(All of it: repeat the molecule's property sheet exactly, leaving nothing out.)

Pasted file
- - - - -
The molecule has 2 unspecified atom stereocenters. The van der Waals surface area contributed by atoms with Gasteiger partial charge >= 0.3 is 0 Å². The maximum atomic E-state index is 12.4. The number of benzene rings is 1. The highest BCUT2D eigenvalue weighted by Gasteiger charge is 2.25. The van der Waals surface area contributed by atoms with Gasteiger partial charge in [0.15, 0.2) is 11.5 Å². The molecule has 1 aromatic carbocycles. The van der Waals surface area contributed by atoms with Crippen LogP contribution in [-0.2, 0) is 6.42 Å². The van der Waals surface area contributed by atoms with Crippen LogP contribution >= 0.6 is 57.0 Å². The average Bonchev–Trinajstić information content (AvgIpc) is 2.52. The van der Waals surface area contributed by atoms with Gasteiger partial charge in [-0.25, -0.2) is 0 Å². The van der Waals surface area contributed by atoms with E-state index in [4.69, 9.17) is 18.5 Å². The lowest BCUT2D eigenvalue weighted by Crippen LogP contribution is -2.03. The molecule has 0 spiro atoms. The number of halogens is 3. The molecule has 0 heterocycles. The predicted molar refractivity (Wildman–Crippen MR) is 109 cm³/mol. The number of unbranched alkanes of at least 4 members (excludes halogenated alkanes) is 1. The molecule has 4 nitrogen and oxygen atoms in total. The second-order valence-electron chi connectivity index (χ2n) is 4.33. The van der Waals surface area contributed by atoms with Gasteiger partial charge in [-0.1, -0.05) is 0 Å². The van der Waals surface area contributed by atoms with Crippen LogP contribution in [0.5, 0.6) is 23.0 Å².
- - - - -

The molecule has 2 unspecified atom stereocenters. The van der Waals surface area contributed by atoms with Gasteiger partial charge >= 0.3 is 0 Å². The maximum atomic E-state index is 12.4. The number of benzene rings is 1. The highest BCUT2D eigenvalue weighted by Gasteiger charge is 2.25. The van der Waals surface area contributed by atoms with Gasteiger partial charge in [0.15, 0.2) is 11.5 Å². The molecule has 1 aromatic carbocycles. The van der Waals surface area contributed by atoms with Crippen LogP contribution in [-0.2, 0) is 6.42 Å². The van der Waals surface area contributed by atoms with Crippen LogP contribution >= 0.6 is 57.0 Å². The average Bonchev–Trinajstić information content (AvgIpc) is 2.52. The van der Waals surface area contributed by atoms with Gasteiger partial charge in [-0.25, -0.2) is 0 Å². The van der Waals surface area contributed by atoms with E-state index in [4.69, 9.17) is 18.5 Å². The lowest BCUT2D eigenvalue weighted by Crippen LogP contribution is -2.03. The molecule has 0 spiro atoms. The number of halogens is 3. The molecule has 0 heterocycles. The predicted molar refractivity (Wildman–Crippen MR) is 109 cm³/mol. The number of unbranched alkanes of at least 4 members (excludes halogenated alkanes) is 1. The molecule has 4 nitrogen and oxygen atoms in total. The second-order valence-electron chi connectivity index (χ2n) is 4.33. The van der Waals surface area contributed by atoms with Gasteiger partial charge in [-0.1, -0.05) is 0 Å². The van der Waals surface area contributed by atoms with Crippen LogP contribution in [0.5, 0.6) is 23.0 Å².